But despite those flaws, it’s really the only starting point for this particular prototype. Purchased by about a dozen railroads, these were the earlier Greenville 60′ cars built starting in the mid-60’s that cubed out around 6000 cuft, not to be confused with other offerings from them such as their later 7100 cuft cars of the 70’s, and the very large 86′ hi-cubes. There are a couple of pros with the car that make upgrading it easier. Not too much can be done about the minor height issue or all the rivets, but the underframe rails are separate from the underframe floor, making it a matter of a few cuts to rearrange the frame part to modify the bolster spacing. And, all the ladder and brake detail on the body are separately applied parts, making it easy to chuck them for finer or more detailed replacements.

It Begins: Body Modifications

As always, start off by stripping the existing paint off the body (I got a case of the lazy at the time, and elected to just sand most of the lettering off with 800 grit sandpaper and merely paint over it – it was a brown GTW car and was going to be brown anyway – but for most decorated cars stripping is the way to go).

The sills of the car were extended about 3.25 scale inches to reflect the longer truck bolster spacing. 0.020″ sheet styrene was cut to the proper parallelogram shape, re-enforced flush with some extra 0.020″ styrene from the rear, patched and sanded smooth to match the rest of the body.

The old ladders were too much on the chunky side, and chucked back in the box. Working from photos, Tichy ladders (from part #3033) were cut up into new 4-rug ladders for 6 of the corners. The two full-height B-end corner ladders near the brakewheel were made by splicing ladder bits into longer 8-rug ladders (the Tichy ladders are only 7-rungs), by drilling two small holes in them and using thin wire to fasten sections together. Note that if you’re doing a car with roofwalk intact, you’ll want two full height ladders on the opposite A-end corner as well. Holes were then marked and drilled on the body sides corresponding with the mounting pins on the backs of the ladders, and they were glued on the body (or one can just cut off the ladder pins and glue them right on).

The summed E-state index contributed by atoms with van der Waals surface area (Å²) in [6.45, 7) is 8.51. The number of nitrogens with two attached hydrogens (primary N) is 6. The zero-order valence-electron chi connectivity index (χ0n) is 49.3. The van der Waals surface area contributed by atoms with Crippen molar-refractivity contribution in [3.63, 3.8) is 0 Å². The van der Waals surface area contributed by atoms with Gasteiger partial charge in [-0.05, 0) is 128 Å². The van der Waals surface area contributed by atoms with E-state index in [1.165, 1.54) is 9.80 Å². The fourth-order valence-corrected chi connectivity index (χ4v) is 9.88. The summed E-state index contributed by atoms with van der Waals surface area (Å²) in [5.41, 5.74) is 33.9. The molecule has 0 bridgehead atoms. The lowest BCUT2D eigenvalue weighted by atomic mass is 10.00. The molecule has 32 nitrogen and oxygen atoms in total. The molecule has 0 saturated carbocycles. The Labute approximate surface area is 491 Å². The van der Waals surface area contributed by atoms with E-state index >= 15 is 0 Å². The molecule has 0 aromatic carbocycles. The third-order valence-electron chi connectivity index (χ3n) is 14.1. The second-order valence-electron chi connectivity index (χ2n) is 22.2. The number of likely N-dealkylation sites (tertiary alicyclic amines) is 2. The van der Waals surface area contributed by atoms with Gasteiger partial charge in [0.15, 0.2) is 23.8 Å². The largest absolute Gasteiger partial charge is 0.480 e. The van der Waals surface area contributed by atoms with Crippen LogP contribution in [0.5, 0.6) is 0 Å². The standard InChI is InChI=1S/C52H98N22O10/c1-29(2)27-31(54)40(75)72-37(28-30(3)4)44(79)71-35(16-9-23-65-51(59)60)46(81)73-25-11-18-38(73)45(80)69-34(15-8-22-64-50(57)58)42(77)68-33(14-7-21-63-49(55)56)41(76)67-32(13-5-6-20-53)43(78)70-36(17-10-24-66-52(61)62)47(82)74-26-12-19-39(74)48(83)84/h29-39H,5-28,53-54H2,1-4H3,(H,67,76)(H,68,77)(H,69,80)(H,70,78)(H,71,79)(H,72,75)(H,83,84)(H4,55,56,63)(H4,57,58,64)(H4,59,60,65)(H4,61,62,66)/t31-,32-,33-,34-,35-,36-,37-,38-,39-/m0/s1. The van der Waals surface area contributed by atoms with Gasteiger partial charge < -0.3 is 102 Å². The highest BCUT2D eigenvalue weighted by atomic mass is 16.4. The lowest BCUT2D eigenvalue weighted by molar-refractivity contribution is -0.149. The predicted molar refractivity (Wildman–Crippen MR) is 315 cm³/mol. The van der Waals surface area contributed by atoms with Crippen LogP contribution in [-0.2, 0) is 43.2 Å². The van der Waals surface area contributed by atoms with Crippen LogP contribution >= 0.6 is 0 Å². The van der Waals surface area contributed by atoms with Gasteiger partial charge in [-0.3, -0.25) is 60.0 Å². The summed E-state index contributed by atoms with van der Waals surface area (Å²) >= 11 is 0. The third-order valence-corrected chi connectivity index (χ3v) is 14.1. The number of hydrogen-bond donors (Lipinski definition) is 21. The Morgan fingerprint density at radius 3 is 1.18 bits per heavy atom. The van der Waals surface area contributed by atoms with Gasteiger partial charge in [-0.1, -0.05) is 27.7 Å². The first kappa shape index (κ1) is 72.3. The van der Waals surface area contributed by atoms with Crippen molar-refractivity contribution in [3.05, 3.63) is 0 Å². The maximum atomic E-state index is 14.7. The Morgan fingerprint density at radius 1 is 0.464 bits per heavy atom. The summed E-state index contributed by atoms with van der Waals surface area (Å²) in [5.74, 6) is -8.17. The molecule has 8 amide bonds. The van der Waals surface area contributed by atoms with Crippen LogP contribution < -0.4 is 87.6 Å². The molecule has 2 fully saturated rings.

New Tichy ladders, end platforms, tack boards, and sill extensions to match the new longer wheelbase.

The stirrup steps that come with the kit are rather fine Detail Associates parts so they were used. Holes were drilled into the sill from the bottom and they were glued on with CA. At the same time, holes were drilled next to them and a U-ring (for any cable pulling, bent from 0.015″ wire) was installed near each stirrup.

I’m modeling a car without the roofwalk, so it was left off the kit (it too was on the chunky side). Instead, holes were drilled and two small Detail Associates NBW (nut-bolt-washer) parts were installed at the tops of the ends where the bracing was torched off, and a rooftop B-end grab by the tall ladders was scratchbuilt from bits of styrene and 0.015″ wire. I also nipped the corners of the top skinny rib at each end, as this one didn’t go to the edges of the car on the prototype.

CP left the brake rigging on the B-end mounted high (but at some point at least on one car had it relocated to the low position. It was scratchbuilt using a Kadee modern brakewheel, brake housing from a Proto 2000 gondola kit, small length of chain and 0.015″ wire. Styrene bits were used at the top of the housing to fill the mounting gap. The small brakewheel walkway was made from etched grating leftover from a Kadee kit, with flat staples bent into shape for the supports.

Extra end bits: ladders, stirrups, end platforms, end grab, NBW castings for roofwalk supports, new brake wheel, platform, top B-end grab, and some styrene bits on the lower ends.